**If you have enjoyed reading this thread or have benefited from the information here, please don't just leave, please contribute**
My name, even though it's a witty twist on the currencies (Yen, Euro, Dollar!), it is also an acronym for:
Yielding | Earnestness | Self-Mastery
Yielding - This is to do with the practice of patience and discipline. When you want to make THAT trade, stop, pause and think. Yield when the opportunity isn't the best and wait for a better one. Also yield early when you're in an losing position (getting out quick!).
Earnestness - Being diligent in every trading decision you make and being sincerely zealous in improving your trading knowledge and ability with every single day.
Self-Mastery - Self control over yourself, over your emotions. Having complete control over your trading and yourself in every way possible.
Let's be honest; we've all had struggles with the Forex and we're all wanting to better our trading results.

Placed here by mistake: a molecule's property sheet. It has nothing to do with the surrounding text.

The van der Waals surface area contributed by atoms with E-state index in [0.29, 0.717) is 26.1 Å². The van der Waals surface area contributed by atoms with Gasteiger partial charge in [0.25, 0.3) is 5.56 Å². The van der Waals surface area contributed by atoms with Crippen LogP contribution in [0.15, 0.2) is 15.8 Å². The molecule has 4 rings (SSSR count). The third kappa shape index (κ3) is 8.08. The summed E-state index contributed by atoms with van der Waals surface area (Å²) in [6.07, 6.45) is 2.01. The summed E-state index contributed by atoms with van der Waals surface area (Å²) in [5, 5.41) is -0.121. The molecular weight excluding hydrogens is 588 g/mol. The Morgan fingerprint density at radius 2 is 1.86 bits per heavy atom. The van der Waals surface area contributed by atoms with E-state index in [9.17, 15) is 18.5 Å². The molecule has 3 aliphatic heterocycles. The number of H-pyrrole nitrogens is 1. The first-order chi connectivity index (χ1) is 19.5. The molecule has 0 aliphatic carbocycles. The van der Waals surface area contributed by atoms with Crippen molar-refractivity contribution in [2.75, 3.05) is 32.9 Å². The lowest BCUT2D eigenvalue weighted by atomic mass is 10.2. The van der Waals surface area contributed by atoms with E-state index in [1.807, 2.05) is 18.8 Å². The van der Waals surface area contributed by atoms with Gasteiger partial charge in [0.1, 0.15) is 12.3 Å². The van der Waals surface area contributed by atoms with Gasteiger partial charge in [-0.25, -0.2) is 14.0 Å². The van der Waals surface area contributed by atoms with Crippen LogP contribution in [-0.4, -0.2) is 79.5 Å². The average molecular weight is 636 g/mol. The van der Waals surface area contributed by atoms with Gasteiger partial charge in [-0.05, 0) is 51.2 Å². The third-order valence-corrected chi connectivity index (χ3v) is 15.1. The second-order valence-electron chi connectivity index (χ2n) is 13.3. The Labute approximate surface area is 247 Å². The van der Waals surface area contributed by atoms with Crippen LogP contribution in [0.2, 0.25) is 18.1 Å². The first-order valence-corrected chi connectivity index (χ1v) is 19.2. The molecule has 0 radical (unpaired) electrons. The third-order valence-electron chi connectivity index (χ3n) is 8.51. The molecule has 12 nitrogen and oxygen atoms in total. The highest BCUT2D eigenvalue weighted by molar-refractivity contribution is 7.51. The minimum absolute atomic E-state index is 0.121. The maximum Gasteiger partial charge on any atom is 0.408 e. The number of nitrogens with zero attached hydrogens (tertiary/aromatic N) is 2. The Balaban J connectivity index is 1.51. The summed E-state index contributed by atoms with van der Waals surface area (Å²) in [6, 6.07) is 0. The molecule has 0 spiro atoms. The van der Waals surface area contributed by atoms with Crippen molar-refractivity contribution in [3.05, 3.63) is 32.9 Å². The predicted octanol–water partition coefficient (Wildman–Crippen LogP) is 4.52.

The aim of this thread is to teach people how to trade successfully; not just successfully but also consistently. It's a brilliant place for beginners and seasoned Forex traders alike; that's my goal.
Forex has to be one of the most difficult things in the world to master for most people. To be successful you need to have a good methodology; a control of your emotions and psychology; a dash of common sense and a massive amount of self control.
What Traders Need to Know
When setting out in the Forex, you should be aiming to increase your knowledge and skill, not necessarily your account size. Invest into your trading education and set a solid, unshakable foundation on which you can build something which is long last. Be like the man in the parable who built his house upon the rock, it lasted when the winds and rains battered against it in the stormy weather. This is a picture of a trader who has built a strong foundation of knowledge and experience. Don't be like the man who built his house upon the sand, who's house came tumbling down when the storm came. This is a picture of a trader who isn't prepared; one who hasn't built their sound foundation.